Create a Bootable Duplicate

As I mentioned earlier, you can create an encrypted bootable duplicate in either of two ways—encrypt the disk in the Finder and then create the duplicate, or create your duplicate first and then boot from it and enable FileVault. Both approaches work, but they give you different results:

· Encrypt first, then clone: If you choose the first path, you’ll Encrypt a Volume in the Finder or Encrypt a Volume in Disk Utility, wait until the encryption is complete, and then use your favorite cloning utility to copy everything from your startup disk to the external disk. The result will be that when you later boot from that backup, you’ll be prompted for the disk password, and if you enter it correctly, your Mac will start up normally from that disk. That works, but because the backup disk is not using FileVault, it won’t have a recovery key or user-specific passwords. So, in my opinion, it’s a less-good option.

· Clone first, then enable FileVault: The second and better path is to make sure your external disk includes a Recovery HD volume, clone your startup volume onto the unencrypted external disk, and finally boot from that disk and enable FileVault on it, just as you did on your main startup disk. You’ll then get a second recovery key, just for that drive (which, again, you can store with Apple or not, as you prefer). When you later restart from your main disk, you’ll have to enter the backup disk’s password in order to mount it. Once you’ve done so, you can update your bootable duplicate as often as you like and everything should just work.

Note: Remember that it may take several hours for FileVault to complete its encryption, and you’ll have to remain booted from the clone that entire time. So arrange your schedule accordingly!

Whichever of these approaches you take, when you get to the point of creating the duplicate, you can use any backup app with the necessary features. I like Carbon Copy Cloner myself, mainly because of its handy capability to clone Recovery HD volumes, butSuperDuper is another excellent choice, and at least a dozen other Mac backup apps can also create bootable duplicates.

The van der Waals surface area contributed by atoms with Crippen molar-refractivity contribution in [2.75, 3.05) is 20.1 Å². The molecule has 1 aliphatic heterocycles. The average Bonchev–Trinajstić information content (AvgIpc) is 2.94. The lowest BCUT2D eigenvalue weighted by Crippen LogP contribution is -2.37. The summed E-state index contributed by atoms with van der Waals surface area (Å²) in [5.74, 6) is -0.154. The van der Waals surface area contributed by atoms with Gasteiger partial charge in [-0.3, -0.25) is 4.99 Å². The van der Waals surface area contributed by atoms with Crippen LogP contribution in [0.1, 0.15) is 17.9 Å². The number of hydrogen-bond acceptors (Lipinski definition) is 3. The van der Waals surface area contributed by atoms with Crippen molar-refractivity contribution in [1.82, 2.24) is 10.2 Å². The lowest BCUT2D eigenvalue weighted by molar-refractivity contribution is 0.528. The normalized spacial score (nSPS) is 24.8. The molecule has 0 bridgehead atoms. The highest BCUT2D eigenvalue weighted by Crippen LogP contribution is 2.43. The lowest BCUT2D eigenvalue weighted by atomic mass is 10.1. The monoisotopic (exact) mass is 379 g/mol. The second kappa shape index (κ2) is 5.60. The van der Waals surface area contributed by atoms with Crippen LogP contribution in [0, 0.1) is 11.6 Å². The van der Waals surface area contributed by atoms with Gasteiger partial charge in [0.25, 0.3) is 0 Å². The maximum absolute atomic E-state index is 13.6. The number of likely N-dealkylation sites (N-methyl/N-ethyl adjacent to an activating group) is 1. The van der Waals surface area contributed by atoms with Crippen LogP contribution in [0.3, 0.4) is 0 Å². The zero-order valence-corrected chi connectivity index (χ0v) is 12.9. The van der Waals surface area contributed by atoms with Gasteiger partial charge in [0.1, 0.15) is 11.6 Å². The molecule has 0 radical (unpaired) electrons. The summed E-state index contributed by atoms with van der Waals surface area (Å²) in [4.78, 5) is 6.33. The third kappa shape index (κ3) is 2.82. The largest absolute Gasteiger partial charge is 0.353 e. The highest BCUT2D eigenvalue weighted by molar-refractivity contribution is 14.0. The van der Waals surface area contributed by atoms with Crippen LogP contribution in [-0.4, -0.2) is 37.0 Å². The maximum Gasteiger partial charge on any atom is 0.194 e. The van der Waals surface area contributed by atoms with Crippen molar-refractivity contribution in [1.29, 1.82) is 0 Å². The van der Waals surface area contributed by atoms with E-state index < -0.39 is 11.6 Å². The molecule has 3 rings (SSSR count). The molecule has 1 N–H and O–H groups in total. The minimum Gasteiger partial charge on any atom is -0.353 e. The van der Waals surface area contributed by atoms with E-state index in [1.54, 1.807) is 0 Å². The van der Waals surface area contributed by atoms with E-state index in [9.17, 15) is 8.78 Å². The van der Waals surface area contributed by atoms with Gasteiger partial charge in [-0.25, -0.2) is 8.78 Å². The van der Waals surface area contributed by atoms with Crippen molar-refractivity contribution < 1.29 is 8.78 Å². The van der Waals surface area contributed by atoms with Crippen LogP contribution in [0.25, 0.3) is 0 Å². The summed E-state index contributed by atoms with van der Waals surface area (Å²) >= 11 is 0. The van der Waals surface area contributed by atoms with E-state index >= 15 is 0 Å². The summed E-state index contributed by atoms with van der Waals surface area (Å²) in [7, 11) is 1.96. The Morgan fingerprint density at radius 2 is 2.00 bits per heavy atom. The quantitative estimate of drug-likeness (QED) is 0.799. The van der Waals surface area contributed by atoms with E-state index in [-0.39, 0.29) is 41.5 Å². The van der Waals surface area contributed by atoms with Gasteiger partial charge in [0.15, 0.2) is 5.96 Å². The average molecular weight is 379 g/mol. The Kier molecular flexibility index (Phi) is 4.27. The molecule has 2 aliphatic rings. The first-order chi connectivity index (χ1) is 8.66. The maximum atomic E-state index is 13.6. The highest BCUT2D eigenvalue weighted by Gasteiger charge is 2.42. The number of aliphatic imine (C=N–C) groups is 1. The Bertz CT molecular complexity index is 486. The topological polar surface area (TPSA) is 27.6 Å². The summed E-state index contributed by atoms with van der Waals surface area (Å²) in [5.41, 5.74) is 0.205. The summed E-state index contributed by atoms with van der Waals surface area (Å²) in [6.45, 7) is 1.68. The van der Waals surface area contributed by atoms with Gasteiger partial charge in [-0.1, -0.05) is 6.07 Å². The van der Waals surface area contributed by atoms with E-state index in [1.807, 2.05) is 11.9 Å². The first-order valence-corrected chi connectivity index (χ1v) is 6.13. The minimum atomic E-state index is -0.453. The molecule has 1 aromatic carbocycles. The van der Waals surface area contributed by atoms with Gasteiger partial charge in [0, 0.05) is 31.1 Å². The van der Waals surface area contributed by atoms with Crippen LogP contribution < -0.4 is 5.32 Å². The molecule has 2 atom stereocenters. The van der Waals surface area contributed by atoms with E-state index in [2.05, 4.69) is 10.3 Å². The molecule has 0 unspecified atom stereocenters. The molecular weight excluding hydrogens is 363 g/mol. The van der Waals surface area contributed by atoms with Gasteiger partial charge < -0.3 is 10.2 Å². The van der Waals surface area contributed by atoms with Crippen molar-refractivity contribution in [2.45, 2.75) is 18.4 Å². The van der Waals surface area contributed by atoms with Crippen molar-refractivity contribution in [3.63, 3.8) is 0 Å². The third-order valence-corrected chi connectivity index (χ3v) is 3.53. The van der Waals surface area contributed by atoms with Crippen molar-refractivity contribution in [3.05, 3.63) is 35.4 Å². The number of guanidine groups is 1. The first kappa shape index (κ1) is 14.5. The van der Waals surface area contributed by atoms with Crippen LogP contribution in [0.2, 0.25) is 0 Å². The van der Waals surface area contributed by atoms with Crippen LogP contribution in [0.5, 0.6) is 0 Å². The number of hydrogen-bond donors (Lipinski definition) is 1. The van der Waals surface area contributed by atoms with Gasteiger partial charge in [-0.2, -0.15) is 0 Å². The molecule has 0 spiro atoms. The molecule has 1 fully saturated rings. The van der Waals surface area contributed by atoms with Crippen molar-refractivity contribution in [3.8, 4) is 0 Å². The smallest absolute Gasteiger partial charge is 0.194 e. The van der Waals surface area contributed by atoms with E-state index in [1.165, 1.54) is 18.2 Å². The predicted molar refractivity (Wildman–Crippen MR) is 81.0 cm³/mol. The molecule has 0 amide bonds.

Tip: Once again, I refer you to my book Take Control of Backing Up Your Mac for complete details on creating bootable duplicates as well as other types of backups.

After you create your encrypted duplicate, the first thing you should do is confirm that you can indeed boot from it. There are two ways to do this—if one doesn’t work for any reason, try the other:

· Option-restart: Restart your Mac while holding down the Option key. You should see a list of all valid startup disks attached to your Mac. Select your duplicate and press Return to boot from it.

· Startup Disk: Before restarting, go to System Preferences > Startup Disk. Select your duplicate, click Restart, and then click Restart again to confirm. After starting from your duplicate, repeat this procedure—but select your main startup disk, so that when you restart a second time, you boot from your main startup volume.

In fact, it’s a good idea to test your duplicates periodically, just in case. At Take Control we recommend doing this every Friday the 13th, or as we call it, International Verify Your Backups Day!

One final tip: If your main startup disk dies and you have to restore your backup—that is, re-clone the clone back onto your internal disk or SSD—you may in some cases lose the Recovery HD volume on your internal disk, meaning that you won’t be able to reenable FileVault. If this happens, don’t panic. Restart from your clone, and then use either Recovery Partition Creator or Carbon Copy Cloner to restore Recovery HD (refer back to Make Sure Your Destination Disk Has a Recovery HD Volume). Then you can restart from your main disk and reenable FileVault.